1 January 2020
Technology can be used to understand the world, protect us, or facilitate human interaction.
Generally, use of technology that facilitates human interaction increases power at the expense of flexibility. By flexibility, I refer to the knowledge and ability of people to understand and respond to their environments. Riding a bicycle allows you to travel greater distances than you could while walking. The trade-off is that you’re less able to navigate obstacles. When using an automobile, it’s possible to travel greater distances than could be done on a bicycle. Automobiles are less capable of responding to obstacles than bikes are. Furthermore, in an automobile you are insulated from the outside world, losing valuable information about the environment. In a plane you don’t even really see where you’re going, but you can travel farther than ever before.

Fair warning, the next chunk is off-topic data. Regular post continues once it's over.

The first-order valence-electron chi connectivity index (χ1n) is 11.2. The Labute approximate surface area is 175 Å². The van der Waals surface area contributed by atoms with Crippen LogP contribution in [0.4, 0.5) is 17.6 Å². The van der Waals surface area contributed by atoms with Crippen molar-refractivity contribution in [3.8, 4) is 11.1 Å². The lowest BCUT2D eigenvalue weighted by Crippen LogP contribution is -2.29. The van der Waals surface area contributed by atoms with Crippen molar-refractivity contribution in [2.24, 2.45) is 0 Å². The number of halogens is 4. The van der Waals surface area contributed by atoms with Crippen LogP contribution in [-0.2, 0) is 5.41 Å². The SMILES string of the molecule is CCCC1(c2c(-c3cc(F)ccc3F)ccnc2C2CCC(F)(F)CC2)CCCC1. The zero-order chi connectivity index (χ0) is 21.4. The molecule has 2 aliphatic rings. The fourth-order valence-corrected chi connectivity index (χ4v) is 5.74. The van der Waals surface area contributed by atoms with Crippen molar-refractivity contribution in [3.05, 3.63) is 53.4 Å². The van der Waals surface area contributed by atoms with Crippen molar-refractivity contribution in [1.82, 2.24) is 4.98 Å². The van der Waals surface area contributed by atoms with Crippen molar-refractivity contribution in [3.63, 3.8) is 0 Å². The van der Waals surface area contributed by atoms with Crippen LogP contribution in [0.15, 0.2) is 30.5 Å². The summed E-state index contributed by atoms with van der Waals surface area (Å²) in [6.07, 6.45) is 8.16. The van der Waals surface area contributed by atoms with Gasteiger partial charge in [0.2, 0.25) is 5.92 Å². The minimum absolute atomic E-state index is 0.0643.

When talking with someone face-to-face, you not only get information from their words, but from their tone of voice, body language, and facial expressions. You use information about your environment, and the person’s background, and use that to put their behavior in context. Writing someone a letter, speaking with someone on the telephone, or sending someone a video, allow for correspondence at greater distances than face-to-face conversations permit. The trade-off is you lose lots of contextual information that adds understanding to conversations.
Technology has a resource trade-off. When you make something, you’re depleting the earth’s resources. It’s possible the earth can regenerate those resources faster than they are depleted, but you’re depleting the earth nonetheless. You’re also allocating those resources towards that particular end, and not to make something else.
We may decide that the trade-offs a particular technology are worth it. But we still always make trade-offs.